The recently enacted Radburn statute changes how Community Associationelections are conducted in New Jersey, impacting thousands of common interest communities. Community Associations in New Jersey must comply with the Radburn statute and potentially revise their voting systems and update their policies and procedures to comply with relevant law.
A key section in the Radburn statute provides that Community Associations shall not prevent electronic voting where the Community Association Board authorizes electronic voting and an Association member (or voting-eligible tenant) consents to voting electronically. Thus, while the Radburn statute allows electronic voting, implementing an electronic voting system requires the approval and authorization of the Association Board and the individual homeowner’s consent.
Voter Fraud in Community Associations
Following the enactment of the Radburn statute, the potential implementation of electronic voting in Community Associations has raised concerns about voter fraud.
Voter fraud generally encompasses the following conduct:
- Paying people for their vote
- Intimidating people to vote a certain way
- Casting multiple ballots under the same name, which may be double/triple counted
- Voter impersonation – casting ballots on behalf of a voter who did not vote
- Registering of ineligible voters who then vote
- Providing false identification
- Willful misconduct by election officials, including misrecording of votes.
- Using someone else’s email to vote electronically
- Logging into an electronic voting system as someone else to vote
Steps Community Association Boards Can Take to Protect Against Voter Fraud
Many of the protections in place to counter voter fraud in a paper ballot system also protect against voter fraud in an electronic voting system. If the Board is concerned about voter fraud, it may adopt rules (which must comply with the Radburn statute) to address the issue, which may include:
- Require that an individual present a driver’s license or other picture ID when he or she votes in person;
- Establish a secure electronic voting system which requires the use of pin numbers to vote;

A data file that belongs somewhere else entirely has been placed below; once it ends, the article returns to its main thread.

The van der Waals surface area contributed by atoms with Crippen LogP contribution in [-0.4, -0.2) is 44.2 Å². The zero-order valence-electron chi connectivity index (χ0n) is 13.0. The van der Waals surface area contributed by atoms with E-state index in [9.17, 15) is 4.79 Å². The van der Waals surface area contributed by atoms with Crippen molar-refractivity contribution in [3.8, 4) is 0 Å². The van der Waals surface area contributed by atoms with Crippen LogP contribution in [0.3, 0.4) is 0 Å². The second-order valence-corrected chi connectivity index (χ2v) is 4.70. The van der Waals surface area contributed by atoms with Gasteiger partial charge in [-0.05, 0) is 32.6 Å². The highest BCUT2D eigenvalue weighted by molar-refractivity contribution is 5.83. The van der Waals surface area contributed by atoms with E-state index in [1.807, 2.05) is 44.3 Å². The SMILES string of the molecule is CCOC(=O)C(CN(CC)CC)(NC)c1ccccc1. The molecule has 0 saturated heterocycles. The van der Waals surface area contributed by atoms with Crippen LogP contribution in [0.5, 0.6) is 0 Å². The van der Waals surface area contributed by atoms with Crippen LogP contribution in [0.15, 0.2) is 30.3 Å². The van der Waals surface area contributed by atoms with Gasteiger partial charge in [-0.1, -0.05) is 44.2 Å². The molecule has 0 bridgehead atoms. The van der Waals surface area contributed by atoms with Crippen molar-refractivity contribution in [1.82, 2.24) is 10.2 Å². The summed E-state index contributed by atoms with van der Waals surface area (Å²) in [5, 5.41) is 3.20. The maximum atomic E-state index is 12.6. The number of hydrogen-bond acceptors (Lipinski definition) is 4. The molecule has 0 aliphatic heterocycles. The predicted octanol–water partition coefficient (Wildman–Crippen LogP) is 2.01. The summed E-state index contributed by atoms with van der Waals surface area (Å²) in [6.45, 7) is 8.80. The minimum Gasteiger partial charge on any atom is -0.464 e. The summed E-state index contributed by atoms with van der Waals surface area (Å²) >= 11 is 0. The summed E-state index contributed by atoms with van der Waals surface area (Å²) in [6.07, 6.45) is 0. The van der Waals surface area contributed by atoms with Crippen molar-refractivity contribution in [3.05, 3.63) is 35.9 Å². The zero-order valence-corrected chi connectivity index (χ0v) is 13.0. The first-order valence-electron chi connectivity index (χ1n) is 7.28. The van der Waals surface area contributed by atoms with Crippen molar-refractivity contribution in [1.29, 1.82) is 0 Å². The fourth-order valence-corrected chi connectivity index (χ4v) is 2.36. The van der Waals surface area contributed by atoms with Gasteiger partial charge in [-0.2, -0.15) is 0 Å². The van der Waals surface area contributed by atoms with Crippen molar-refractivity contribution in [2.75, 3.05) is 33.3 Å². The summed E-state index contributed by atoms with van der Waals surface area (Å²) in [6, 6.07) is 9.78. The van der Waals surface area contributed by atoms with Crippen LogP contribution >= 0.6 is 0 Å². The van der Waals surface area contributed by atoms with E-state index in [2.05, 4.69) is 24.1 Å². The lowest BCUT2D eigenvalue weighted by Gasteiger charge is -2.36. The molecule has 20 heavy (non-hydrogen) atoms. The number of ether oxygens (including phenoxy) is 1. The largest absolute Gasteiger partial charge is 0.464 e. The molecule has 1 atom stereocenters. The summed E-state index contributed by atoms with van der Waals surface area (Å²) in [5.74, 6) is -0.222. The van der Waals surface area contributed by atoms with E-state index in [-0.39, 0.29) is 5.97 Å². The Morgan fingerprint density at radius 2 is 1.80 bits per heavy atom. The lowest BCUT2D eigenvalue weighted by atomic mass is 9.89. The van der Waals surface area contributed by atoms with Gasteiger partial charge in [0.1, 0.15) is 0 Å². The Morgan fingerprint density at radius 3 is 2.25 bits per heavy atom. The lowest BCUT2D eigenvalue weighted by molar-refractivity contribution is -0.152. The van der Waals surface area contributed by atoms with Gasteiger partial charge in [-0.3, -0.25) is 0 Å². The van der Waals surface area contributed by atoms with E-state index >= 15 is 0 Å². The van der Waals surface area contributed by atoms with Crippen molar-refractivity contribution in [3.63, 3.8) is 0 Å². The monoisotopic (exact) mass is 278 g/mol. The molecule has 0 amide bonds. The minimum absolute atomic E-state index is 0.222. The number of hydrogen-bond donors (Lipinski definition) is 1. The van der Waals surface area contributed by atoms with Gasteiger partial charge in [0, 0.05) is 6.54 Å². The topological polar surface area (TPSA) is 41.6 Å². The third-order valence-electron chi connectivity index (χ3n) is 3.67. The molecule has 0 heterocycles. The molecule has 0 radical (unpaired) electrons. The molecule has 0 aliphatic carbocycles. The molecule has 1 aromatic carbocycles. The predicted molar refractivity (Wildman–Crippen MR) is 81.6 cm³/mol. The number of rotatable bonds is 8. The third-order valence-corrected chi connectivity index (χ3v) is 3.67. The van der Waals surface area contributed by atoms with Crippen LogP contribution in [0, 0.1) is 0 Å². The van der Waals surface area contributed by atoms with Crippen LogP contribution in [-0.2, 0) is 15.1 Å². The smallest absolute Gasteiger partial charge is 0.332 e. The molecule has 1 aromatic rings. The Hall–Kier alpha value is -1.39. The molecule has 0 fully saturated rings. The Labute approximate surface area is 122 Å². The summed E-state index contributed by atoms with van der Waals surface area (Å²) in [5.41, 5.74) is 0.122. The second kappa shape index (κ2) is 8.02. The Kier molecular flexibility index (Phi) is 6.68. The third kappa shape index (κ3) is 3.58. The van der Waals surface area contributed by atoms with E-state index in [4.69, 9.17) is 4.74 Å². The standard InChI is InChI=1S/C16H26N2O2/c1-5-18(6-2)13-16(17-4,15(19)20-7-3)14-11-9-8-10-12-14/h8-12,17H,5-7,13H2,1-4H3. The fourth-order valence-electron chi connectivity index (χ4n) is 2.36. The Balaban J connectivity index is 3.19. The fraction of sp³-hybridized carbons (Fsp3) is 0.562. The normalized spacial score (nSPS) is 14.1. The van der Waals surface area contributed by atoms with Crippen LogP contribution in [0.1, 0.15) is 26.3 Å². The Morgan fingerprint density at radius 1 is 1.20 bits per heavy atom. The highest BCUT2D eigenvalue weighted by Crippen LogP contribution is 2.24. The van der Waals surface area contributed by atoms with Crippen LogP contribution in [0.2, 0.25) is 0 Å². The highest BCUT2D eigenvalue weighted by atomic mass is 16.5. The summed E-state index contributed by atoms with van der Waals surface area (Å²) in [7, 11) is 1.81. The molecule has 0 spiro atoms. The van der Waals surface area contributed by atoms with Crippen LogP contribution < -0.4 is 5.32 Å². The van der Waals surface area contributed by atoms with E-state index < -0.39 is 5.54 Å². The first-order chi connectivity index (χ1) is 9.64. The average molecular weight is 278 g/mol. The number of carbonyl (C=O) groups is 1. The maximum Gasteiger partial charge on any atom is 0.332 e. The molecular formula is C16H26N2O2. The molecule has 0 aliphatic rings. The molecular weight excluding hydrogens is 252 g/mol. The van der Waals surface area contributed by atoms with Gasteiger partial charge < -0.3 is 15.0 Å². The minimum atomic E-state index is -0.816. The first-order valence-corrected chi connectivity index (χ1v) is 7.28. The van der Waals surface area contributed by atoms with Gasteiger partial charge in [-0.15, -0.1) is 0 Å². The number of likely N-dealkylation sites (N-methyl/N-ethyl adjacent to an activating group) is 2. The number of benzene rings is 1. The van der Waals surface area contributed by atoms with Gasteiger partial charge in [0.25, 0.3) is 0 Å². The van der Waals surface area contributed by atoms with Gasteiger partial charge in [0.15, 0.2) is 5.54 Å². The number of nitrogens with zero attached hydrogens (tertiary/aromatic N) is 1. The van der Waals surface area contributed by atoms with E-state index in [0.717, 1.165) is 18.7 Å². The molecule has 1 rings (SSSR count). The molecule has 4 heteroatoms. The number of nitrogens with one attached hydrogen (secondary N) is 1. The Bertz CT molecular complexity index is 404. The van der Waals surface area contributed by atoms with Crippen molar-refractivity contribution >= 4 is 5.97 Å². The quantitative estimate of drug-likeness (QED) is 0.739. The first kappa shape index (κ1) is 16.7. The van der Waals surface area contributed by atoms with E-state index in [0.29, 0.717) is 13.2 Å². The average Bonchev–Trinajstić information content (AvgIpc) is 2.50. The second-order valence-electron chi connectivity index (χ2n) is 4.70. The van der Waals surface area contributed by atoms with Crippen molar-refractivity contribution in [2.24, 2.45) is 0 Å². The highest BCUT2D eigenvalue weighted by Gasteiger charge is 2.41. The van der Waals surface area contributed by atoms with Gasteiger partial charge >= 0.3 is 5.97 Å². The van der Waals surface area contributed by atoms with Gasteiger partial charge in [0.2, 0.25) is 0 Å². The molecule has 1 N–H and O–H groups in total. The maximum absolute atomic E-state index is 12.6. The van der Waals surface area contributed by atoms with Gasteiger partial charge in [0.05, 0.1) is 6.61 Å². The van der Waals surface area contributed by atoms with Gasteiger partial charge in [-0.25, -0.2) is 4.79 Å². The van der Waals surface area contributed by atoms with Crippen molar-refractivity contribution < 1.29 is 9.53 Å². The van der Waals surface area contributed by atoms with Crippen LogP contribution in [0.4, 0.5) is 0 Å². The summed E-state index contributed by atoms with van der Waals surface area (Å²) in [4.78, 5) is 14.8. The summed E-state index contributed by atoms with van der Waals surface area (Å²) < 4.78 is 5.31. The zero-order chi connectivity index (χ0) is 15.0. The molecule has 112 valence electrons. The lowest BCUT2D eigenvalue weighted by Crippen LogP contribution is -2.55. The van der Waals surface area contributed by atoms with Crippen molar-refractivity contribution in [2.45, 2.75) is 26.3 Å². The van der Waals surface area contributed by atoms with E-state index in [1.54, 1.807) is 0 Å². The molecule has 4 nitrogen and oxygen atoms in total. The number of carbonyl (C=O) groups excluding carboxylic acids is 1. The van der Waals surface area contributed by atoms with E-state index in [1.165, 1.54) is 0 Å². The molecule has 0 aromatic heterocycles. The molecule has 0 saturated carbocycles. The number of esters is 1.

- Require that proxy ballots cast by other members on behalf of a member contain the voting members signature;
- Require individuals to register an “approved voting email address” in advance of the election; email votes will not be counted unless the unit owner has registered his or her email in advance;
- Prohibit voting by phone or email;
- Adopt and impose penalties, fines, and/or revocation of membership rights for any owner who is involved in voter fraud, including casting fraudulent ballots and/or intimidating or bribing voters;
- Require the judges of election to sign certifications confirming that they have counted the votes, monitored for fraud, etc.;
- Address misconduct by voting officials, such as ballot tampering, by imposing penalties, fines, removal from office and revocation of membership rights;
- Online authentication processes can be used to help ensure that the person casting the electronic ballot is who he or she claims to be;
- Implement adequate cybersecurity measures to prevent identity theft, safeguard privacy, and protect personal identifying information;
- Have procedures in place to address system malfunctions, which are not unique to electronic voting systems.
Community Association Boards should keep in mind that the Radburn statute also impacts some of the notice requirements and timelines for certain community association elections, meetings, and votes. The use of electronic notice of elections, meetings, votes, and other actions is subject to certain restrictions, including the consent of the unit owner to receiving notice electronically.
Concerns About Compliance with the Radburn Statute
To ensure compliance with the Radburn statute, Boards should consider both the rules and procedures they currently have in place, and whether additional action is required, as well as whether to update their rules in advance of the next election.
Some Boards feel that establishing rules and procedures to ensure accurate and truthful identification of the voter is essential to prevent voter fraud, whether a paper or electronic voting system is used. Opponents of voter ID laws argue that these types of rules keep voters away from polls and impermissibly restrict their rights. Implementation of voter ID rules in association elections has not been tested since the enactment of the Radburn statute.